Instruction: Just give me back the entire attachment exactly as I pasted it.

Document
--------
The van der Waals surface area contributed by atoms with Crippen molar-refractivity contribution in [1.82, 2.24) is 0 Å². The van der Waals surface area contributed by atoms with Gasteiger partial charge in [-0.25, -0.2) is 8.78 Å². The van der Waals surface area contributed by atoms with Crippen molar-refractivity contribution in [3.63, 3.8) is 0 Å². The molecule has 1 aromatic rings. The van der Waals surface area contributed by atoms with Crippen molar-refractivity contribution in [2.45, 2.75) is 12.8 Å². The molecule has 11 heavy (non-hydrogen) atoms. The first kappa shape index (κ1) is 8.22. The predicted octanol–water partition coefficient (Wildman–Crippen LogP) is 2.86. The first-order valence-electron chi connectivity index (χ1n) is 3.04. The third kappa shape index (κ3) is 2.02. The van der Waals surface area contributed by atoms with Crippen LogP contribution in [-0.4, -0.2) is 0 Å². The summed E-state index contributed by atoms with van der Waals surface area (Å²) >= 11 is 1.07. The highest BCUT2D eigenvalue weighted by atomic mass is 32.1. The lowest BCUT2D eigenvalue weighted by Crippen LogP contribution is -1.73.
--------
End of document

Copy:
The van der Waals surface area contributed by atoms with Crippen molar-refractivity contribution in [1.82, 2.24) is 0 Å². The van der Waals surface area contributed by atoms with Gasteiger partial charge in [-0.25, -0.2) is 8.78 Å². The van der Waals surface area contributed by atoms with Crippen molar-refractivity contribution in [3.63, 3.8) is 0 Å². The molecule has 1 aromatic rings. The van der Waals surface area contributed by atoms with Crippen molar-refractivity contribution in [2.45, 2.75) is 12.8 Å². The molecule has 11 heavy (non-hydrogen) atoms. The first kappa shape index (κ1) is 8.22. The predicted octanol–water partition coefficient (Wildman–Crippen LogP) is 2.86. The first-order valence-electron chi connectivity index (χ1n) is 3.04. The third kappa shape index (κ3) is 2.02. The van der Waals surface area contributed by atoms with Crippen LogP contribution in [-0.4, -0.2) is 0 Å². The summed E-state index contributed by atoms with van der Waals surface area (Å²) >= 11 is 1.07. The highest BCUT2D eigenvalue weighted by atomic mass is 32.1. The lowest BCUT2D eigenvalue weighted by Crippen LogP contribution is -1.73.